For example, nursing loans are available to Montana State University students who have demonstrated financial need and are enrolled in the school’s nursing program. There’s no fee for these nursing loans. Further, students aren’t obligated to make payments during school or for nine months after graduation. Loans must be repaid within 10 years and are charged at a fixed interest rate of 5.00% (as of June 23, 2020).
The University of Montana also provides some institutional loans funded through foundations and private donors. There are short-term loans for temporary financial hardship that must be repaid within 90 days, as well as long-term loans through the Henry Strong Educational Foundation.
The interest rate on Henry Strong Loans is 5.00% (also as of June 23, 2020). The debt must be repaid within five years. Both undergraduate and graduate or professional students are eligible for this loan, but students must be enrolled in a “practical, literary, scientific, mechanical, or business” major, according to the school website.
Students are eligible if they have an unmet financial need and have maxed out federal loan options. Contact your school’s financial aid office for more information about institutional or state-based aid that might be available to you.
Private student loans
Though federal student loans often offer more benefits to borrowers, private student loans can be a useful tool to cover gaps in school funding. Most private lenders allow students or parents to borrow up to the school-certified cost of attendance.
Students have many options for private student loans, and parents can borrow in their own names. Finding the right lender is important, so start with our list of the best private lenders for student loans.
Compare repayment terms, interest rates, and loan requirements to find your best deal. Students who can’t get a loan on their own could qualify with a cosigner.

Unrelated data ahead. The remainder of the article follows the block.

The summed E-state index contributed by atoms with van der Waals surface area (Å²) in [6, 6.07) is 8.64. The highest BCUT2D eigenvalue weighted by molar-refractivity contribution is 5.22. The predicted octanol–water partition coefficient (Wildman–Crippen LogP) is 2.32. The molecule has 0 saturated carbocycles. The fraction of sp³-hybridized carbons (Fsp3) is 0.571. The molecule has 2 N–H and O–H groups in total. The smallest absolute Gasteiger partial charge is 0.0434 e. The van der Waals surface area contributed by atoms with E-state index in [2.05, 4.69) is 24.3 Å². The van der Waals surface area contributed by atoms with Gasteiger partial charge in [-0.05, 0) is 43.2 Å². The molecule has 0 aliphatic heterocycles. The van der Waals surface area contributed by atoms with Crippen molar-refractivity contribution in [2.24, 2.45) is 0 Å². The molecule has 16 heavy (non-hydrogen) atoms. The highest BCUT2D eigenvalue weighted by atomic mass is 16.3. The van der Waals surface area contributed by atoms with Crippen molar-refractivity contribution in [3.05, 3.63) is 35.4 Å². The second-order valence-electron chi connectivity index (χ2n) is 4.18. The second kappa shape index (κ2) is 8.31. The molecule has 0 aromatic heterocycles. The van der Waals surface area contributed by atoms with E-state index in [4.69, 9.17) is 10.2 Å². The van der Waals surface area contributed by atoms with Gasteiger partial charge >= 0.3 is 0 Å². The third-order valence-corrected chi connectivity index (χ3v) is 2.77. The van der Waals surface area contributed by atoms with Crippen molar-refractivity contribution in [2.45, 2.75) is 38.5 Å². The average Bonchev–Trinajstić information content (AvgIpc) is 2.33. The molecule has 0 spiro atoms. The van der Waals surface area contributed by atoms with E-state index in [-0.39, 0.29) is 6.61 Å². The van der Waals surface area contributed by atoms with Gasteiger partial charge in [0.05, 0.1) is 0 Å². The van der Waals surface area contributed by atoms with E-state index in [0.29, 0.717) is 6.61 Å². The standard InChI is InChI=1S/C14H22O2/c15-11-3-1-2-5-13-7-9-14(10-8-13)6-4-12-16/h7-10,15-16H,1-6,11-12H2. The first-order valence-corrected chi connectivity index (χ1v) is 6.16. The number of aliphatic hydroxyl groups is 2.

Student loan refinancing
Unlike certain other states, Montana doesn’t offer its own student loan refinancing program for residents. But students can refinance with top private lenders. When you refinance, you get a new loan to repay your existing student debt. The new loan should ideally have a lower interest rate and better repayment terms.
You can also consolidate certain federal loans, combining them into one large loan. However, federal consolidation doesn’t lower your interest rate. If your goal is to save money over the life of your loan by lowering your interest rate, refinancing with a private lender is your best bet.
Consider the decision carefully. Although refinancing can reduce your costs and make it easier to manage loans by consolidating your debt, it does have its faults. For instance, you could lose borrower benefits, such as access to IDR plans, by refinancing federal loans.
Which student loans are right for you?
As with any debt, the less you borrow for school, the better.
Explore other options to fund your schooling without loans, such as grants and scholarships. Some schools in Montana also offer additional help for students. For example, Montana State University offers a Matched Education Savings Account to help qualifying low-income students afford an education.
By comparing all available options for Montana student loans, you can find the financing solutions that are right for your situation.
Rebecca Safier contributed to this article.